I can remember the several times that I searched online for what other basketball staffs were using for their in-game bench sheets. I found nothing. Then, while searching through some old clinic notes, I found two. One from Don Meyer and one from Billy Donovan. While coaching at Valdosta State, I extracted what I liked about both of them and made our own.
Above you will see the bench sheet we used this past year at Kentucky Wesleyan. Before I explain the technical aspects and the shorthand language we use you must know this: your bench sheet will only be as good as the person using it. If you assign your manager this task, but he or she doesn’t know the plays – your bench sheet will be inefficient at best.
If you assign the responsibility of the bench sheet to a staffer who gets too emotional during games and misses every third defensive possession; your bench sheet will be ineffective. A coach or staffer keeping the bench sheet must stay focused every possession.
The most critical review of the bench sheet should be at halftime. The staffer keeping the bench sheet will need a few minutes after the first half to figure out the cumulative numbers for the coaching staff to review. A calculator is a must for this to happen quickly.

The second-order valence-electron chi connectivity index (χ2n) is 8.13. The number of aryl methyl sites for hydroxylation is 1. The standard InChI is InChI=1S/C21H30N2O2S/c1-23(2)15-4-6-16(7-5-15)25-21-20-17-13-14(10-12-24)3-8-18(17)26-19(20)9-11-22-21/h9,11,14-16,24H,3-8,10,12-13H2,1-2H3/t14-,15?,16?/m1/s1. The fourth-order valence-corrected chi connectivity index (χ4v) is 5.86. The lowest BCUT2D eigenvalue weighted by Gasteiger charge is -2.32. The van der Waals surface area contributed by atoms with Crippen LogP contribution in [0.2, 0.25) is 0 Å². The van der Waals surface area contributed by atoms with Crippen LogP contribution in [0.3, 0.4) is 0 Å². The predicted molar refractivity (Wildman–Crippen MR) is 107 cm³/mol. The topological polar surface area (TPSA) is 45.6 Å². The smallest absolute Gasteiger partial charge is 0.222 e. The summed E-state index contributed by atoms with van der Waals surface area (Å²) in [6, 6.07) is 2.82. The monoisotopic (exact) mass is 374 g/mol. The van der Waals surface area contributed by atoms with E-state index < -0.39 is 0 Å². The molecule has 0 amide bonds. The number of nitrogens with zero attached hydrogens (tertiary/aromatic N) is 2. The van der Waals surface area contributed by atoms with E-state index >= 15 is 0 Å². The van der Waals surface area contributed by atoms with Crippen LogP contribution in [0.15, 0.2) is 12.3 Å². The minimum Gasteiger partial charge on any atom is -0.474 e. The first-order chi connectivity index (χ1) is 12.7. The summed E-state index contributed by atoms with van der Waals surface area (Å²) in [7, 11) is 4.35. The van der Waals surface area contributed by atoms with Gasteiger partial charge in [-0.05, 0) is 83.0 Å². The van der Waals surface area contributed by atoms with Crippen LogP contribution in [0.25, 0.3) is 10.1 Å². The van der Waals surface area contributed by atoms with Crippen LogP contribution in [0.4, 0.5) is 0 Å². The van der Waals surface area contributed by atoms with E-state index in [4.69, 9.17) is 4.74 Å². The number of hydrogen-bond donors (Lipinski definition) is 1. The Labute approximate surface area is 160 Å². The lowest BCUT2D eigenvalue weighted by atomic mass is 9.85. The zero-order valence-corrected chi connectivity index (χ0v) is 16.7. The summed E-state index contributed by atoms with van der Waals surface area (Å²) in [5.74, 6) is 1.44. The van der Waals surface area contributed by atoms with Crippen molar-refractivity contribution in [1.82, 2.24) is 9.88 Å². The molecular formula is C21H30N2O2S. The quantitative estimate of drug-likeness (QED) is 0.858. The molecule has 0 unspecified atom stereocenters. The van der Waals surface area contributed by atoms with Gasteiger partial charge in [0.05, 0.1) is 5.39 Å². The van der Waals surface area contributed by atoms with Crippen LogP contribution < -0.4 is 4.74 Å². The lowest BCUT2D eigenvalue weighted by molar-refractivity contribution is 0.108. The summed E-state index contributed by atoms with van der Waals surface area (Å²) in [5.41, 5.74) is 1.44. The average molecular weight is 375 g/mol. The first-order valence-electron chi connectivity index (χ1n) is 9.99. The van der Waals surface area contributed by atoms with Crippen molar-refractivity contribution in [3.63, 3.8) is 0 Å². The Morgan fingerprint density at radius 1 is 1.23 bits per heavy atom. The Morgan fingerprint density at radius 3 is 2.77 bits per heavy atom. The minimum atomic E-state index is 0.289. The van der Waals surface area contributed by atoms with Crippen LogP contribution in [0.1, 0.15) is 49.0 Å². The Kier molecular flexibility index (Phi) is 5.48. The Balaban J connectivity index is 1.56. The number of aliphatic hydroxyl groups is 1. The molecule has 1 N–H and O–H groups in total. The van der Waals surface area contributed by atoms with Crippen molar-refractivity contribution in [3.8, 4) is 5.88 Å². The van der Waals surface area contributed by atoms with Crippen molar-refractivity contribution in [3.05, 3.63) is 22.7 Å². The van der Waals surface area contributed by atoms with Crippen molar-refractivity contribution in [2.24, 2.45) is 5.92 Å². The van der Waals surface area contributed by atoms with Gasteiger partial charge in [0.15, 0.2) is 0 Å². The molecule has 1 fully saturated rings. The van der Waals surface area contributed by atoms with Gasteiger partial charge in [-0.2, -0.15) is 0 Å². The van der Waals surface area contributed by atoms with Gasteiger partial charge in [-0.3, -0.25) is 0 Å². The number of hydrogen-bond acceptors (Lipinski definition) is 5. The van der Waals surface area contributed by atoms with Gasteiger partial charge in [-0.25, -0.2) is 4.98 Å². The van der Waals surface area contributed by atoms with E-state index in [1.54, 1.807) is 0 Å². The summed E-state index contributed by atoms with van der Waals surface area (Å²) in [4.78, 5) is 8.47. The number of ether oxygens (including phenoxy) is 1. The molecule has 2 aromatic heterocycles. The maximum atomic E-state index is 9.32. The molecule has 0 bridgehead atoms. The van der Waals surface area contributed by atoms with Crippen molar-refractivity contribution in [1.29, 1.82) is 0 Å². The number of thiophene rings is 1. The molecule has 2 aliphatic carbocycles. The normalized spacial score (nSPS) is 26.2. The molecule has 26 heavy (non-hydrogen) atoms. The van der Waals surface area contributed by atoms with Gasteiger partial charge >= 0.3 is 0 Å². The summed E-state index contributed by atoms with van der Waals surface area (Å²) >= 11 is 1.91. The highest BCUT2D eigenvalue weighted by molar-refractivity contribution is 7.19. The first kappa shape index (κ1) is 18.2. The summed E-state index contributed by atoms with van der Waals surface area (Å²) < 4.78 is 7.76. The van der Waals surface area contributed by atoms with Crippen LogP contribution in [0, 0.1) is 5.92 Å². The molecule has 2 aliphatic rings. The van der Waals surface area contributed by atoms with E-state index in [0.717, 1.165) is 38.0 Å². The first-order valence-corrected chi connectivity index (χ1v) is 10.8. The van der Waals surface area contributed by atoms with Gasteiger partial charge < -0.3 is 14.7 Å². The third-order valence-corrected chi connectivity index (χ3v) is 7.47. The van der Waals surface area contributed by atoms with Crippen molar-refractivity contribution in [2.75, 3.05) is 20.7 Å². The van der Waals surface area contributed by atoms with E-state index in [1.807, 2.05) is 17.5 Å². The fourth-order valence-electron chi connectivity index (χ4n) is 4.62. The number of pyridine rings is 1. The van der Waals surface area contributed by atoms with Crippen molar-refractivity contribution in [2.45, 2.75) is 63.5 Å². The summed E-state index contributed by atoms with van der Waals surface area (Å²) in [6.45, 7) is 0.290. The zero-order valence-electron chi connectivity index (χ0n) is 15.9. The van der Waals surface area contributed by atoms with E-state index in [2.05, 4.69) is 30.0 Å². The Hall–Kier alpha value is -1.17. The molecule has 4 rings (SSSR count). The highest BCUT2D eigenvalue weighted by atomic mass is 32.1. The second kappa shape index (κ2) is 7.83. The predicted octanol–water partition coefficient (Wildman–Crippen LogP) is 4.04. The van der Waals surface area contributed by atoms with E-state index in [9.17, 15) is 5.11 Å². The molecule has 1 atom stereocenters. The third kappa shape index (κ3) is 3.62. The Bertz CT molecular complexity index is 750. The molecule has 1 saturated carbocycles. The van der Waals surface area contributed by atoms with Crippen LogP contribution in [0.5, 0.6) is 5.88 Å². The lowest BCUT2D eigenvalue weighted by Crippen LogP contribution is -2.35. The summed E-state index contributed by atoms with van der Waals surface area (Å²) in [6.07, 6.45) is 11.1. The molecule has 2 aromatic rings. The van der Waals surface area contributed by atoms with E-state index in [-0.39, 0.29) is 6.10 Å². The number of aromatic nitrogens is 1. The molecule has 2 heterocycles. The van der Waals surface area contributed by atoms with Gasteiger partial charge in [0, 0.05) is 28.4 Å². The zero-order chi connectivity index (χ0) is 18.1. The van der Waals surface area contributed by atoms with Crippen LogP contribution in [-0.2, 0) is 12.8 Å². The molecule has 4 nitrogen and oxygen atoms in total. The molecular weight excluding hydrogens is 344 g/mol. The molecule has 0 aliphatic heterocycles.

Shorthand for Offense
made basket (2FG): 2 made basket (3FG): 3 missed basket (2FG): 2x missed basket (3FG): 3x dunk or layup: 2! mid-range: 2m turnover: to orb: 2xor / 3 xor
Shorthand for Defense
same as above, but we assign the opp. player's # to it: (#45 scored in the post): 245 (#45 misses a short corner jumper): 2x45 (#45 commits a turnover): to45 (#45 obtains an ORB): 2xor45
The staffer will have to tally how many possessions the opponent only gets one shot attempt that misses (2x). Also tracked are “kills” or each time we get three consecutive defensive stops.
Going into each timeout, I like to review the bench sheet while listening to other staff members input. At these times, I pay attention to the change in scoring margin every 4:00 period, what offensive sets are working and whether we got a “kill” since the previous time-out.
If we have to inbound the ball out-of-bounds underneath (OBU) or side-out-of-bounds (SOB), then I look to see if any previous OBU or SOB sets have worked.
The staffer has freedom to write notes in the margin, knowing that I look at the sheet every timeout and at half-time. For example, if our PG is having success on a particular iso play or if a particular ball screen set late in the shot clock is effective – he’ll note that.
Feel free to comment below with any questions that you have!